I started off giving this a *** rating but the more I think about it, and how unconvincing the movie was from both a characterisation and technology perspectives I have to revise down to **. This might be a little harsh, but like I said at the beginning “could do better”. A final comment is the effect of mixing the digital and 35mm camera work, hmm – small doses please, it was certainly over used and grated a few times.

Taken 3

Yeah, some of the editing is a bit rough and yeah our action hero does not seem to like running much and let’s face it the plot is rubbish, seeming to grow as the movie went along. One almost gets the feeling that the words “Let’s try this here” were used a lot in the scripting. Now that’s the negative out of the way, let’s look at the facts.

This is a EuropaCorp movie, Luc Besson (Lucy 2014) is one of the co-writers so we know what to expect. The movie itself is directed by Olivier Megaton (Transporter 3, 2008) and opens on familiar territory. Once again based around ex-CIA operative Bryan Mills (Liam Neeson, A Walk among The Tombstones, 2014) and family. Almost in the opening shot we learn daughter Kim (Maggie Grace, Lockout, 2012) is pregnant and not long after we see how Bryan and Lenore are on the best of terms. Indeed we soon see how she is having difficulties in her marriage to her current husband, Stuart, (Dougray Scott, Hitman, 2007) and pretty soon after that Lenore is found dead in Bryan’s apartment. What does this have to do with Russian mafia? No sooner than our hero gets home to the site of his ex-wife’s dead body do the police show up. He quickly escapes from them and so the hunt begins.

Our Hero is helped by the fact that the Detective in charge( Forest Whitaker, The Butler, 2013) is actually “smart”. I say helped, you’ll see why as the movie progresses. So now the fun begins. Whereas in the previous offerings the chase was a private affair almost, here we almost have a mix of two movies – The Fugitive (1963, 1993) and Taken (1 or 2). It helps that being ex-CIA and still having friends in the business means he is not alone. On the run, being chased by would-be killers and trying to find answers (sound familiar?), Mr Mills begins his traditional search and destroy. Of course no Taken would be the same without a variation of “I will find you” which I’m glad to say we have here.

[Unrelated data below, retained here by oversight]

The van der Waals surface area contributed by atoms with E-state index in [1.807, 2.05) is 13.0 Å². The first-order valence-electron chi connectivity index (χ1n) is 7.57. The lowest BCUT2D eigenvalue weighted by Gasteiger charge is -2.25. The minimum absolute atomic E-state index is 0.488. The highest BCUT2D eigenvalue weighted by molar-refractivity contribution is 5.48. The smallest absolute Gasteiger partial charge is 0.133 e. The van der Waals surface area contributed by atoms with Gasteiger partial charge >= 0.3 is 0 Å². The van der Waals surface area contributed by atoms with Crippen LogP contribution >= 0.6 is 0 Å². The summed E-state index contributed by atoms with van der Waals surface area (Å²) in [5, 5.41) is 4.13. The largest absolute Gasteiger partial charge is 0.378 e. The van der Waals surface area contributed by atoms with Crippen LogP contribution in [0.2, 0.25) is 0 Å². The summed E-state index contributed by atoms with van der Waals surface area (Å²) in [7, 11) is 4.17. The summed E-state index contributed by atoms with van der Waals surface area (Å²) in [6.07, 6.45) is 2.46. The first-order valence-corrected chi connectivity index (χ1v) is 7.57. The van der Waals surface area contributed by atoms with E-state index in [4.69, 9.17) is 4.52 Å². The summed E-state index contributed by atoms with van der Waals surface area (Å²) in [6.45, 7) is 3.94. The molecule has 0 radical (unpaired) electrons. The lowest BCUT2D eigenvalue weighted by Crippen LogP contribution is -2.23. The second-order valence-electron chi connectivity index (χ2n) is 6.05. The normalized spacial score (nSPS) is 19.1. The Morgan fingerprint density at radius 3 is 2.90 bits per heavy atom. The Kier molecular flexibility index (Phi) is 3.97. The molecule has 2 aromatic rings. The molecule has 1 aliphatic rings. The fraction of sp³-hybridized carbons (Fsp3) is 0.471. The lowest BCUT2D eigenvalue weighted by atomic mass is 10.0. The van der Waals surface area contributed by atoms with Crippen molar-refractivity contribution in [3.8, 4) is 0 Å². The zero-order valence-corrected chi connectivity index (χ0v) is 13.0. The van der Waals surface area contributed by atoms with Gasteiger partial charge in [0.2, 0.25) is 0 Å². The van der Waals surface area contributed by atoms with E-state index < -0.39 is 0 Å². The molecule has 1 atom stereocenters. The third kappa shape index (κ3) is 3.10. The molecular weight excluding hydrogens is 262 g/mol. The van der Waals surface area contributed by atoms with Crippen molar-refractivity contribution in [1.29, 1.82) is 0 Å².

This is a typical EuropaCorp vehicle, light on the brain, set piece moves and just enough of a plot and general action to keep the watcher happy. If I have to make one negative comment it is that I felt the plot was being developed as the team went along with the filming, but that said it still worked. Sam Spruell, (Good People, 2014) works well as the Russian ex-special forces bad-guy.

Without ruining the plot, the movie ends with the by-now traditional scene of family bonding on the pier. Watch it, enjoy it and remember it is only meant to be fun.

*** It does what it says on the label.

Caché (Hidden) (2005)

This work from Michael Haneke (The White Ribbon, 2009) opens with a street view which we soon discover is actually video footage of a couple which was left on their doorstep. Why was this done, is somebody playing a prank on the couple or is something more sinister brewing. The couple, Georges (Daniel Auteuil, The Widow of Saint-Pierre, 2000) is a TV host while his wife Anne, (Juliette Binoche, An Open Heart, Mila, 2013) ) who works in publishing. Anne thinks a fan of Georges is responsible for the recordings.